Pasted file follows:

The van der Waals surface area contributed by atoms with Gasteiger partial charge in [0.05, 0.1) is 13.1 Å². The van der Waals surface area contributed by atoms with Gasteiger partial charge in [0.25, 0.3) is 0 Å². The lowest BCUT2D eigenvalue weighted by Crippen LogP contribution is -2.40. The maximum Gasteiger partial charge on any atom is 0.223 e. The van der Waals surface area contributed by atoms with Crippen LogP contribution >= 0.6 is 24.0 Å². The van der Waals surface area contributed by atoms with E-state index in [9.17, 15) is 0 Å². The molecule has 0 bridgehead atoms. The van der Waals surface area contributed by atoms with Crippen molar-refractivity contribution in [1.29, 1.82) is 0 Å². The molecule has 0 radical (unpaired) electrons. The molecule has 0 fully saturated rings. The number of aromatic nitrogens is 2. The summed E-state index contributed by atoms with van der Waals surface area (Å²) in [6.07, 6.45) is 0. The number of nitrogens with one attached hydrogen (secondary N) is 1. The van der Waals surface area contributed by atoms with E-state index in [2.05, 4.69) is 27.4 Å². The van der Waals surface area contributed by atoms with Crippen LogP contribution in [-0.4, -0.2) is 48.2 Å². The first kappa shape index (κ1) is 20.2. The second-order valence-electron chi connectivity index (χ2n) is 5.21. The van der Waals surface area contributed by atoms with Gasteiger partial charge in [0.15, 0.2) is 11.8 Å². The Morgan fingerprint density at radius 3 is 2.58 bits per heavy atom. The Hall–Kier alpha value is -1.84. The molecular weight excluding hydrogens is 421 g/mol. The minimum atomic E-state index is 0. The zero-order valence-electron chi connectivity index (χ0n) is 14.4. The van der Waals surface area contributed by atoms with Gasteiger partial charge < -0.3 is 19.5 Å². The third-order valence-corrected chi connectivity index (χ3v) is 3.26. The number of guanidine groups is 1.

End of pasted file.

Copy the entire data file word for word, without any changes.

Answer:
The van der Waals surface area contributed by atoms with Gasteiger partial charge in [0.05, 0.1) is 13.1 Å². The van der Waals surface area contributed by atoms with Gasteiger partial charge in [0.25, 0.3) is 0 Å². The lowest BCUT2D eigenvalue weighted by Crippen LogP contribution is -2.40. The maximum Gasteiger partial charge on any atom is 0.223 e. The van der Waals surface area contributed by atoms with Crippen LogP contribution >= 0.6 is 24.0 Å². The van der Waals surface area contributed by atoms with E-state index in [9.17, 15) is 0 Å². The molecule has 0 bridgehead atoms. The van der Waals surface area contributed by atoms with Crippen molar-refractivity contribution in [1.29, 1.82) is 0 Å². The molecule has 0 radical (unpaired) electrons. The molecule has 0 fully saturated rings. The number of aromatic nitrogens is 2. The summed E-state index contributed by atoms with van der Waals surface area (Å²) in [6.07, 6.45) is 0. The number of nitrogens with one attached hydrogen (secondary N) is 1. The van der Waals surface area contributed by atoms with E-state index in [2.05, 4.69) is 27.4 Å². The van der Waals surface area contributed by atoms with Crippen LogP contribution in [-0.4, -0.2) is 48.2 Å². The first kappa shape index (κ1) is 20.2. The second-order valence-electron chi connectivity index (χ2n) is 5.21. The van der Waals surface area contributed by atoms with Gasteiger partial charge in [0.15, 0.2) is 11.8 Å². The Morgan fingerprint density at radius 3 is 2.58 bits per heavy atom. The Hall–Kier alpha value is -1.84. The molecular weight excluding hydrogens is 421 g/mol. The minimum atomic E-state index is 0. The zero-order valence-electron chi connectivity index (χ0n) is 14.4. The van der Waals surface area contributed by atoms with Gasteiger partial charge < -0.3 is 19.5 Å². The third-order valence-corrected chi connectivity index (χ3v) is 3.26. The number of guanidine groups is 1.